Thursday, 29 September 2016

Amplified hearing - yes it could be real!

Crows in a treeRegular readers will be aware of the strange 'amplified noise' phenomenon reported by MA (my acquaintance who experiences microsleep with REM - MWR). Briefly, MWRs produce experiences which could easily be reported as paranormal but are natural in origin. They affect a small percentage of the population, usually those with certain sleep disorders.

The 'amplified noise' phenomenon consists of sound apparently being heard more loudly than when fully awake during some MWR episodes. I have not, so far, been able to decide if the phenomenon actually amplifies real sounds heard at the time or is purely dream content produced by MA's brain. The latest evidence (see here) suggests that it might indeed by amplifying real sounds. But I've had trouble finding any other similar phenomena. Until now.

I recently recalled an incident I had once when I had my ears syringed to remove wax. After the procedure everything was very loud, painfully so. This extremely loud effect continued for a few hours but gradually my hearing returned to normal. This is clear evidence that the brain and/or ear are indeed able modify the sensitivity of our hearing. So it is entirely plausible that MA really is hearing real external sounds with the 'volume turned up' (by the brain/ear) during certain MWR episodes.

I was prompted to think about this by an article in this week's New Scientist. It described research which showed that people can process language when in REM sleep. Whether speech heard in REM sleep is amplified I've no idea. Nevertheless it raises the possibility of people gaining sound information from their environment when asleep.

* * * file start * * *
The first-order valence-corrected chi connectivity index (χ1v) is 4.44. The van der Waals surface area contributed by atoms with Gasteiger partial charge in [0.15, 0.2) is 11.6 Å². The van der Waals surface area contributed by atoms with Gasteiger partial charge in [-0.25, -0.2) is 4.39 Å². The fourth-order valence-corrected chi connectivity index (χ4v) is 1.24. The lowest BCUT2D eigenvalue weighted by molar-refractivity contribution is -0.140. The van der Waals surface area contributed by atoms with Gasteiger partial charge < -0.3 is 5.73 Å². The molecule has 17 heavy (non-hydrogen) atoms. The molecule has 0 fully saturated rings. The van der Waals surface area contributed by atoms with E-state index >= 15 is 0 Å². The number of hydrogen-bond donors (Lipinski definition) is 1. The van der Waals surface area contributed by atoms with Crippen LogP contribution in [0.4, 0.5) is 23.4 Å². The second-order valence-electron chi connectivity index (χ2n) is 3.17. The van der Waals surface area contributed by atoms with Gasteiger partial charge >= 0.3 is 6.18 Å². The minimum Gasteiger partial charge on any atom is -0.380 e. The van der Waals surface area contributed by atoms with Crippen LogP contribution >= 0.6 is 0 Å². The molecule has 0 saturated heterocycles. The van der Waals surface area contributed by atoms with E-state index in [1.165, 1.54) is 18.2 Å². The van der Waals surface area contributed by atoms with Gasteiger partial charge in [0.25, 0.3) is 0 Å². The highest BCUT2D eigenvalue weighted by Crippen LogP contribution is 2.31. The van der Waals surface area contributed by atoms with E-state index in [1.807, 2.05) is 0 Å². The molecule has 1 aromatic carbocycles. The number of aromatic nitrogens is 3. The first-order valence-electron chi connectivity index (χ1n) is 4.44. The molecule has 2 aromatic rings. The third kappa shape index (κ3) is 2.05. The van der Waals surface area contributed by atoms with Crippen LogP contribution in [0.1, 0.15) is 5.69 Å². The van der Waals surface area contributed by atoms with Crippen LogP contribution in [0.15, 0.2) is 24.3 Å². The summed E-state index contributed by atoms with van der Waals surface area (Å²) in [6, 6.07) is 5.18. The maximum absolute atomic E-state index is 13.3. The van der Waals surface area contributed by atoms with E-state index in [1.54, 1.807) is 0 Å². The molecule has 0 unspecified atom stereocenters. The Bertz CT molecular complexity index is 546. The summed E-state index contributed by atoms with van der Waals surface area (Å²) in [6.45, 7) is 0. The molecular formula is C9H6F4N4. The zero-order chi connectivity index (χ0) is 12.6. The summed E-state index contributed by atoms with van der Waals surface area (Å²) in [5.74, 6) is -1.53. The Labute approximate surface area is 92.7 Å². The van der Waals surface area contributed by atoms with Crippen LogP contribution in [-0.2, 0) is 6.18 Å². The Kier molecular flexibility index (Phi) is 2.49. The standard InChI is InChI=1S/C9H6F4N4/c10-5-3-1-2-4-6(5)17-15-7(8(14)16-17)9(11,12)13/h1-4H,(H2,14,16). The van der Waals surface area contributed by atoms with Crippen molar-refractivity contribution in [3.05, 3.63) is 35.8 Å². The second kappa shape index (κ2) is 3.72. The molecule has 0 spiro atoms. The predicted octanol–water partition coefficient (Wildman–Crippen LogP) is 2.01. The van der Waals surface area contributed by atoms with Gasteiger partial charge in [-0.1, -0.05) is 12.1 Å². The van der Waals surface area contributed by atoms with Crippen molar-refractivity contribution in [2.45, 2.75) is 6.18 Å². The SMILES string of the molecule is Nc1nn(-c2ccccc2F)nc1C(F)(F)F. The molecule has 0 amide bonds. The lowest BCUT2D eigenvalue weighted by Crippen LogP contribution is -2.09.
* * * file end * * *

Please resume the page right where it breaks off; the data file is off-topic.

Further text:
Consider the following scenario. Someone (lets's call him X) falls asleep in front of the TV and eventually enters REM sleep. Suppose that, during this time, a documentary comes on about some obscure episode from history. When X wakes he remembers none of this. Then, weeks later X is watching a TV quiz when a question comes up about the very same obscure historical episode described in the documentary he slept through. X finds himself able to answer the question correctly, even though the panelists on TV cannot. X is utterly baffled because he cannot recall ever hearing about the historical episode before. X wonders if he might be psychic receiving a message from beyond!

I've often found myself answering obscure questions on TV quizzes despite having no idea how I knew the information. I've always assumed it was something I'd picked up somewhere in my life and I've simply forgotten when and where. That is most likely to be the answer, particularly with my terrible memory. But I now also have to consider the possibility that I don't remember how I know something because I only ever heard it when I was asleep!